Sunday, December 16, 2007


Author: Herge

Flight 714, filled with a private plane hijack and lots of action, is one of the best comic in the The adventures of Tintin collection.

Tintin and his friends, at their transit at Jakarta are asked to accompany an eccentric millionaire Laszlo Carreidas in Flight 714 bound to Sydney. Flight 714 is hijacked by Rastapopoulos with an objective of getting hold of millionaire Carreidas' account number in the Swiss bank. He did not expect Tintin and his friends to accompany Carreidas but nonetheless is delighted at the opportunity of taking revenge.

Tintin and his friends are tied down in an island in the Pacific ocean, as expected they escape and somehow manage to overcome the evil Rastapopoulos plot to become instant millionaire.

A very funny book, I enjoyed reading this. This was my first Tintin comic.

Tintin and the Picaros- The adventures of Tintin

Author: Herge

Tintin and the Picaros , the last book in The adventures of Tintin is a comical take on international conspiracy, and describes a non-traditional non-violence coup carried out by Tintin in an effort to bring about peace in the world.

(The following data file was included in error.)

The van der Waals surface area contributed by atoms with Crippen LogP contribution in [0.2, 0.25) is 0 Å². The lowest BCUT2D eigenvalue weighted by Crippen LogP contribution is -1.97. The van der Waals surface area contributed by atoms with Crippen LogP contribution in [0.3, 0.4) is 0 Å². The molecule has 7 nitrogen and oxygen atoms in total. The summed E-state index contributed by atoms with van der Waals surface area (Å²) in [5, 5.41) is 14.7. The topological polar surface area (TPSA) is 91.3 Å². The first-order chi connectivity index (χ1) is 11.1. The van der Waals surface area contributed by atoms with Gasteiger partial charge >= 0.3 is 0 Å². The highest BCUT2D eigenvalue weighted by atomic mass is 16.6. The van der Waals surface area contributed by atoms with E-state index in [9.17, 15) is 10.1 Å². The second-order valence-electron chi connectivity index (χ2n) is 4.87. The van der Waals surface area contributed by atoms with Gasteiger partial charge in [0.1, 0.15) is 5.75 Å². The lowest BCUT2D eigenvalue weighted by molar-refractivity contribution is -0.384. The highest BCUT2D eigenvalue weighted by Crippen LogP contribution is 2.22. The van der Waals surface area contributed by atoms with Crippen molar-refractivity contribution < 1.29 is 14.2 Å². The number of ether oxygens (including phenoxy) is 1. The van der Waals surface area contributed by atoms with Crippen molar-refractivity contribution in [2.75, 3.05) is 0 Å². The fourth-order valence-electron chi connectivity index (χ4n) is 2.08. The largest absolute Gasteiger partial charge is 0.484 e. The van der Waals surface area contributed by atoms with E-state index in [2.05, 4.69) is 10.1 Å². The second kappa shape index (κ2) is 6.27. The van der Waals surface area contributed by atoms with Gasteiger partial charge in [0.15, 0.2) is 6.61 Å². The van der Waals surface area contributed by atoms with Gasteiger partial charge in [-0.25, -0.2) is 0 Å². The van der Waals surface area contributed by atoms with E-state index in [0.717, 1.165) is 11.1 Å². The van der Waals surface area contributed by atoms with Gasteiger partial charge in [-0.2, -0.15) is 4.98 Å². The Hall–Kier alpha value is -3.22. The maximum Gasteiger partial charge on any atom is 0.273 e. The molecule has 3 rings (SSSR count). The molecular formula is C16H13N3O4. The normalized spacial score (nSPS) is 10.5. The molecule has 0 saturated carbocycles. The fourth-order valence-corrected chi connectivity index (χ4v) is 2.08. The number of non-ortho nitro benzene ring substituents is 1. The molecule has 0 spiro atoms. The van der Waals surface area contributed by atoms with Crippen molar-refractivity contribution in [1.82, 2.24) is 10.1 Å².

Tintin is shown practising yoga, and is less aggressive and reluctant to take up further missions. Tintin and the Picaros must be the only book in which Captain Haddock, an alcoholic, has some aversion to anything that has alcohol.The reason for his aversion plays an important role in the plot, and his reactions are as comical as usual.

This isn't a great Tintin comic, but worth reading once though.

Saturday, December 8, 2007

The Calculus Affair-The adventures of Tintin

Author: Herge

"The Calculus Affair" is the eighteenth of The Adventures of Tintin series, written and illustrated by Herge,the famous Belgian cartoonist.Tintin, the boy detective along with his dog Snowy and Captain Haddock travel to Geneva and then to a fictional country of Eastern Europe in search of the absent minded Professor Calculus,who had somehow got into trouble due to his new invention.
Tintin is as calm and composed as usual, while Captain Haddock is as furious as always. An insurance agent occupies Captain Haddock’s residence, and Haddocks comment that “I’m insured against everything under the sun except insurance agents" is quite amusing and very true in the real world.

Professor Calculus, the foolish scientist makes one wonder how can someone be so absent-minded? As long he’s there in the scene, every object made of glass break in Captain Haddock’s house. He is kidnapped during his journey towards Geneva, Tin Tin and Haddock set to search Professor Calculus without even realizing that Calculus had left to Geneva. The rest of the story is about how they accomplish their mission, as every spy story in the world would vouch to; Tintin and company manage to escape unthinkable situations in unimaginable ways.